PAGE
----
In addition, low starting pHs can cause other problems. A pH 3.2 is an important break point. Below this and you may have trouble with many yeast strains becoming stressed and acting out by creating VA, H2S and possibly not finishing the fermentation. When evaluating a low pH must to see whether you need to adjust it up, keep in mind that at the beginning of fermentation there is a drop in pH due to the metabolization of nitrogen by the yeast. The nitrogen acts as a buffer against the TA of the must. Once the yeast metabolizes it, it is no longer available to counteract the acidity of the wine. However, once alcohol is produced the pH will start to come back up again.

The severity of this pH drop at the beginning of alcoholic fermentation will be must-dependent, largely affected by the amount of potassium in the must. This is because just as with nitrogen and alcohol, potassium also buffers the acidity in the must. Potassium comes from the skins, so if you will have skin contact either during fermentation or must preparation, you can expect to see a rise in your pH. Depending on how low your pH is you may not need to correct the must to keep it from dipping below 3.2 and stressing your yeast.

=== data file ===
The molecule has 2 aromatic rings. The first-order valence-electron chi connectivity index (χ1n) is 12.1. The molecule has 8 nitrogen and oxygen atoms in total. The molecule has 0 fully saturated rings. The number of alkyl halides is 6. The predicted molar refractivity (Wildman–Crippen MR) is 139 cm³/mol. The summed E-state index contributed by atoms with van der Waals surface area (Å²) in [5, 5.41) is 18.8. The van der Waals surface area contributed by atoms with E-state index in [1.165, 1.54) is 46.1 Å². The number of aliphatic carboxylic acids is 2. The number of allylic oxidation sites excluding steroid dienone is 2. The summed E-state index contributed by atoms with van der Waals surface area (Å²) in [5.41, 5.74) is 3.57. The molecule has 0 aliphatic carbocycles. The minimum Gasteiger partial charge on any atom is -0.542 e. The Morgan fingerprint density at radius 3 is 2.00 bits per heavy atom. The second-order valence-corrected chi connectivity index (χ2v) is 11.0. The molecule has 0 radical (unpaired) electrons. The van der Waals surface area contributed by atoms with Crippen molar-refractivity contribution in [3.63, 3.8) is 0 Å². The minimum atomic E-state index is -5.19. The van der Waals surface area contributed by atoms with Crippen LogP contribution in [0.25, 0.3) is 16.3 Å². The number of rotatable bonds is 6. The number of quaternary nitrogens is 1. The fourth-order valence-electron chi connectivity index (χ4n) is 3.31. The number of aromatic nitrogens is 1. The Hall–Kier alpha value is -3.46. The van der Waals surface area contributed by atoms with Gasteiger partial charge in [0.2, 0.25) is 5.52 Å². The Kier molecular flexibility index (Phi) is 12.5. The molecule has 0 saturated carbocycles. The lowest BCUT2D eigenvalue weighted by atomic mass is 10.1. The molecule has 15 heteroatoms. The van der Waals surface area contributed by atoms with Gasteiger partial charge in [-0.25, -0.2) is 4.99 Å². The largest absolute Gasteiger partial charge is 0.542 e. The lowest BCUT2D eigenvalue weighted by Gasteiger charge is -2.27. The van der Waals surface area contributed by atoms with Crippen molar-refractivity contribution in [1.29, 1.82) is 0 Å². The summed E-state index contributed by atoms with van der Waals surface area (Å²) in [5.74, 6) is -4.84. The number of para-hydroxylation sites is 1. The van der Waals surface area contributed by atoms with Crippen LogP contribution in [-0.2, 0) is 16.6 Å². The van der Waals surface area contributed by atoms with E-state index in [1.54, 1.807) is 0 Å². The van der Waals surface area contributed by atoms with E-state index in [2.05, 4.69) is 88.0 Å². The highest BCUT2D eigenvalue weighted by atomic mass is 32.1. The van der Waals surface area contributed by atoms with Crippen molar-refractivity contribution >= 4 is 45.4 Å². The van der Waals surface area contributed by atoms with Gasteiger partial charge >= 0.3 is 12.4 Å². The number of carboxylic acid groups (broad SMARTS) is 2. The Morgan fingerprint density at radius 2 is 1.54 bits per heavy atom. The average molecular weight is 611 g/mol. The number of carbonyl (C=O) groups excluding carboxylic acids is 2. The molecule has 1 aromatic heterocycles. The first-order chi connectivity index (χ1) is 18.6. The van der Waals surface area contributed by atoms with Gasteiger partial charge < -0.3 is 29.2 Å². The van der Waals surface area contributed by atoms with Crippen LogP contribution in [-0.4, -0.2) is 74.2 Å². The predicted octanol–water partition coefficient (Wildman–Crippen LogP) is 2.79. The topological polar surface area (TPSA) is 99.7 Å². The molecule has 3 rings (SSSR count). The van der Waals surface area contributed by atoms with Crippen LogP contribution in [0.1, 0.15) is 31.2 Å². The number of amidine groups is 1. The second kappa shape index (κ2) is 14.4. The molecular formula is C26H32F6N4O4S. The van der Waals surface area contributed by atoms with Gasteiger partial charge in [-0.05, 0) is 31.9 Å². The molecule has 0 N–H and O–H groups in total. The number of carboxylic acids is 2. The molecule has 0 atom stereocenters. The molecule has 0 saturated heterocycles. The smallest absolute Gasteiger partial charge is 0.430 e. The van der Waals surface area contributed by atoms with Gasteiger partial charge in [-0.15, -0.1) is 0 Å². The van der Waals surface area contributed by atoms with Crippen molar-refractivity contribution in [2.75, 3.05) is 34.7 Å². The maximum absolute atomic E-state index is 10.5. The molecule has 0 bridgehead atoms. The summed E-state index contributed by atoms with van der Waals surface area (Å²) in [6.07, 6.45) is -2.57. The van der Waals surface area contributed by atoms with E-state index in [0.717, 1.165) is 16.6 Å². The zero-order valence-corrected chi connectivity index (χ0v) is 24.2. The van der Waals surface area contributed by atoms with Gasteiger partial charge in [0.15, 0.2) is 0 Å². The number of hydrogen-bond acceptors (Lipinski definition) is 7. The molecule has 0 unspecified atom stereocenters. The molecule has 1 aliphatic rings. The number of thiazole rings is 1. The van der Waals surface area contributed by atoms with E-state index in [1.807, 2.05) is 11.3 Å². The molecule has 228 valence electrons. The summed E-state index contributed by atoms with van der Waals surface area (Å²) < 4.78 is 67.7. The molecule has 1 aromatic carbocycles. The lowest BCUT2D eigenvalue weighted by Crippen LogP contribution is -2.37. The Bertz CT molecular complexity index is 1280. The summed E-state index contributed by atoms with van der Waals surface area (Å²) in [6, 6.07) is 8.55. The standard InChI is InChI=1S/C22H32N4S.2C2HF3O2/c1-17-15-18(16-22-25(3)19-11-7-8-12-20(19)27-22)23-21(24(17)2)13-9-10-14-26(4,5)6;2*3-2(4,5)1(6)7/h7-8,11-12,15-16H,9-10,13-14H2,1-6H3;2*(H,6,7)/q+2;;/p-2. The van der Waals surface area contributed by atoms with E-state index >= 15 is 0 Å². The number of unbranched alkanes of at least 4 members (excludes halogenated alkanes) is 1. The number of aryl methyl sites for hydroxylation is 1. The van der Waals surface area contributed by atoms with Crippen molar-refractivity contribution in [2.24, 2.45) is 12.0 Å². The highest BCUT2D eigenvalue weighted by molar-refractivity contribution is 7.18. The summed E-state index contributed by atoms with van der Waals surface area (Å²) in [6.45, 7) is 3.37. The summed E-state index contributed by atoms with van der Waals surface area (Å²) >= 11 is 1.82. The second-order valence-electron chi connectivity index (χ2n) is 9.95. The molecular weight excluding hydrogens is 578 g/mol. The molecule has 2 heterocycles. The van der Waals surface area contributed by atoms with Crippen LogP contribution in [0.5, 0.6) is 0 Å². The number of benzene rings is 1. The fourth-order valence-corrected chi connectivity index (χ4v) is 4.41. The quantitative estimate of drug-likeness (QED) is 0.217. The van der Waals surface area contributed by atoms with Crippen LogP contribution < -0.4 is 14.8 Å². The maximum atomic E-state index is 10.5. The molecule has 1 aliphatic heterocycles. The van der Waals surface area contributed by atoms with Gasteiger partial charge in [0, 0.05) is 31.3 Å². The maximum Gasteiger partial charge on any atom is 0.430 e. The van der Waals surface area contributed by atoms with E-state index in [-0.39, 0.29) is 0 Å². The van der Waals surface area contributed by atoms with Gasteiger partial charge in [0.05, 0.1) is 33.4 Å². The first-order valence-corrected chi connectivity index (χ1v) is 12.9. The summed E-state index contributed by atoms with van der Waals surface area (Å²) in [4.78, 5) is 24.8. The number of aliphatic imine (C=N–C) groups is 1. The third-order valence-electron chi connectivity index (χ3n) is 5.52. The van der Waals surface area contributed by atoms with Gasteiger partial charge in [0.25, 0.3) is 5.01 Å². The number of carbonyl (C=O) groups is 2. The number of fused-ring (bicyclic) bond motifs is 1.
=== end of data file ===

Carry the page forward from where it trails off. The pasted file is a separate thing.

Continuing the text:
However, if your musts are pH 3.2 or below and you are not spending time on the skins (a source of potassium), then you may want to consider adding potassium carbonate to the must to adjust the pH up a little to compensate for the early pH drop. Although 1.0 g/L will raise the pH by 0.1 units on paper, because of the complex nature of buffering, it is highly recommended to do a bench trial to determine the proper amount you need for your wine. However, this is not often feasible during crush, so you can also just add the amount you think you need in ¼ increments while making sure to be mixing thoroughly and double checking the pH shifts as you go. The carbonate should be mixed with juice or wine, not water.